partners within the definition of spouse or family member is recognized
by the Division of Housing and Community Renewal and has been upheld
by the courts.128
of the Rent Stabilization Code an owner may refuse to renew the
lease of any tenant who does not occupy his/her apartment as a
primary resident. The evidence necessary to establish non-primary
residence is left to the discretion of "a court of competent jurisdiction".
Often tax filings, voter registration records, utility bills, drivers
licenses and other evidence of a regular presence in the unit are
tenants who refuse to execute properly offered leases are subject
rent stabilized tenant's right to have a roommate is secured by
Section 235-F of the Real Property Law, which governs additional
occupants in all types of housing. Prior to the last revision of
the Rent Stabilization Code, a tenant's right to charge rent to
an additional occupant was unlimited. Under § 2525.7 of the
new code, rent stabilized tenants may charge roommates no more
than a proportionate share of the rent. A proportionate share of
the rent is determined by dividing the legal rent by the total
number of tenants named on the lease and the total number of occupants
in the apartment. However, a tenant's spouse and family, or an
occupant's dependent child, are not included in the total.
FEATURES OF RENT STABILIZATION
I) (Part II) (Part
Introduction to the NYC Rent Guidelines Board
Table of Contents
O.W. Holmes, J., U.S. Supreme Court Block v. Hirsh 256 U.S.
115 NYCRR §2200
116 R.S.C. §2525.5
RSC §2526.2(c)(3) & (d).
Admin. Code §26-521 et. seq.
also §235-d of the Real Property law granting all tenants
the right to obtain injunctive relief against harassment; §286(6)
of the Multiple Dwelling Law denying free market status to loft
units held by owners found guilty of harassment; §26-412(d) & §26-403(e)(2)(i)(9)
of the NYC Rent Control Law, making harassment a violation and
forbidding decontrol of units vacated via harassment, respectively.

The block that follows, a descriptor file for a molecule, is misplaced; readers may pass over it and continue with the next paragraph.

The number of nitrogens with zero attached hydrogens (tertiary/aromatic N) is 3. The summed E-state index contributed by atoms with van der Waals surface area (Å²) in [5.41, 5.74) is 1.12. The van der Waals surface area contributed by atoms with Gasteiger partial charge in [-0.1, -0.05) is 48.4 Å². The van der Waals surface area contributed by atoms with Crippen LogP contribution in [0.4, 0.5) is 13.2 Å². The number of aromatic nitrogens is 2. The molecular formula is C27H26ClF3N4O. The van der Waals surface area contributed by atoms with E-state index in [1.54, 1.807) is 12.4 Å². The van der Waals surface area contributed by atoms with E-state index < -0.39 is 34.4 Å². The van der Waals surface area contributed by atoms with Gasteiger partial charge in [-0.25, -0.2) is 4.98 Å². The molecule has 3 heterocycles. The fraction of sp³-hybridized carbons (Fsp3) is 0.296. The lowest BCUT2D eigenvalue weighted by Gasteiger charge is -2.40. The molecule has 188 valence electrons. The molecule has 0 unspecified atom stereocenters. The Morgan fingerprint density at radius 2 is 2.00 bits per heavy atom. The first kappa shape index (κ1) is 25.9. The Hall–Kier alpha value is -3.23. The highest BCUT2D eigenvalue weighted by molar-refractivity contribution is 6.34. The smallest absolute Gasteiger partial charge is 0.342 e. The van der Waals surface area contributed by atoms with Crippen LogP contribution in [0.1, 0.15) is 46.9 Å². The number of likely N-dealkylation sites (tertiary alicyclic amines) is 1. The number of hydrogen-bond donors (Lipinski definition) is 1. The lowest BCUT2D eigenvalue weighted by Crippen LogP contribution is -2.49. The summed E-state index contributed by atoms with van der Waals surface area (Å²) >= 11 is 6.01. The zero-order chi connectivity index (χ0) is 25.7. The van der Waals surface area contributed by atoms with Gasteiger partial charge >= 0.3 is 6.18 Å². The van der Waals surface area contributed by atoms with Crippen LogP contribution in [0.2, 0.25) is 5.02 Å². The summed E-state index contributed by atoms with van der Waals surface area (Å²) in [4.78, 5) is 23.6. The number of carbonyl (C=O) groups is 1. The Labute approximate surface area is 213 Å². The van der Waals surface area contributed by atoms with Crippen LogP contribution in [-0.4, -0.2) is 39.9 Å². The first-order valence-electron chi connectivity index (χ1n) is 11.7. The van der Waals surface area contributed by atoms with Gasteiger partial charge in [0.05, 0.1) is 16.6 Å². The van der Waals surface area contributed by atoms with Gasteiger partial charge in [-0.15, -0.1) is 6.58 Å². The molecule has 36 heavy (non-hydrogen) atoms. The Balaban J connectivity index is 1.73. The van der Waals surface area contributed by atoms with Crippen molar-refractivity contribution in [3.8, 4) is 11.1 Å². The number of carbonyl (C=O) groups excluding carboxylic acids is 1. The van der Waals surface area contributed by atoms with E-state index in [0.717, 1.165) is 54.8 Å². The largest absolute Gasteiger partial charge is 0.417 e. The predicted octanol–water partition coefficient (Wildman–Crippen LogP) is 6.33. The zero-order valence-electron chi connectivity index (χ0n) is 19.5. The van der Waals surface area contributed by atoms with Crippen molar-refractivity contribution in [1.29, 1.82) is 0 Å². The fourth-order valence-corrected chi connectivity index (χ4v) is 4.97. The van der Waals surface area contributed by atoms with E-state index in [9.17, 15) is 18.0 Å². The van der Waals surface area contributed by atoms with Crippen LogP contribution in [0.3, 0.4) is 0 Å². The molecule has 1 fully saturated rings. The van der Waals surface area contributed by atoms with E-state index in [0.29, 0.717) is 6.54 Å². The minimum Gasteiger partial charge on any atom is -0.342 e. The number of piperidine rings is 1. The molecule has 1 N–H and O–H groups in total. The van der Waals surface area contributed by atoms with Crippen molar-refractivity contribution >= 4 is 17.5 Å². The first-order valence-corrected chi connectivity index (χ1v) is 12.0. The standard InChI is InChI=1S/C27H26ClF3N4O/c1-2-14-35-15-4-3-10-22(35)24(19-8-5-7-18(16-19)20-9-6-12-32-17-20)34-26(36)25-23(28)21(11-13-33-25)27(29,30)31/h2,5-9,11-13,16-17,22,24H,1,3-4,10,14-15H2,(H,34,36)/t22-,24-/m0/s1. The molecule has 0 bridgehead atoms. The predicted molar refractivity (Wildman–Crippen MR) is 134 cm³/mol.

Further, see §2.7(2)(a) of the City's 421-a regulations -
included in Appendix P - prohibiting
deregulation in certain cases where harassment occurs, and §26-504.2
of the RSL prohibiting high rent vacancy decontrol in the case
N.Y.2d 385 (1994) cert denied, 514 U.S. 1109 (1995).
notable exception to this generalization would be those owners
who purchased buildings in an open market environment and were
subsequently subjected to rent regulations. The precise proportion
of such buildings in the stabilized stock is not known, but is
thought to be relatively small.
in empirical terms, the actions of the Rent Guidelines Board have
not been shown to mute growth in the re-sale value of rent stabilized
buildings. In a survey of real estate transactions for rental buildings
in New York City covering the period from 1976 through 1993, median
sales prices increased over 400% while the national inflation rate
increased at less than half that rate. See Sales Price Data, Rent
Stabilized Housing in New York City: A Summary of Rent Guidelines
Board Research, 1993, p. 112. Although this increase may be
affected by a variety of factors, such as the type and quantity
of buildings being sold, this consistent trend does suggest that,
in general, the RGB has not acted to frustrate the reasonable expectations
of good faith investors.
used in eviction proceedings are generally governed by Article
7 of the Real Property Actions and Proceedings Law.
member" is defined as a husband, wife, son, daughter, stepson,
stepdaughter, father, mother, stepfather, stepmother, brother,
sister, grandfather, grandmother, grandson, granddaughter, father-in-law,
mother-in-law, son-in-law or daughter-in-law of the tenant or permanent
tenant. See also here for a
discussion of changes to the definition of family member under
the Rent Regulation Reform Act of 1997.
regulation was upheld by the N.Y. State Court of Appeals. See Lease
Succession Regulations Upheld, N.Y.L.J., 12/22/93, page 1,
col. 3, describing the court's ruling in RSA v. Higgins,
164 AD 2d 283 (1st Dept. 1990), Affirmed, 83 N.Y. 2d 156
(1993), cert denied, 512 U.S. 1213 (1994).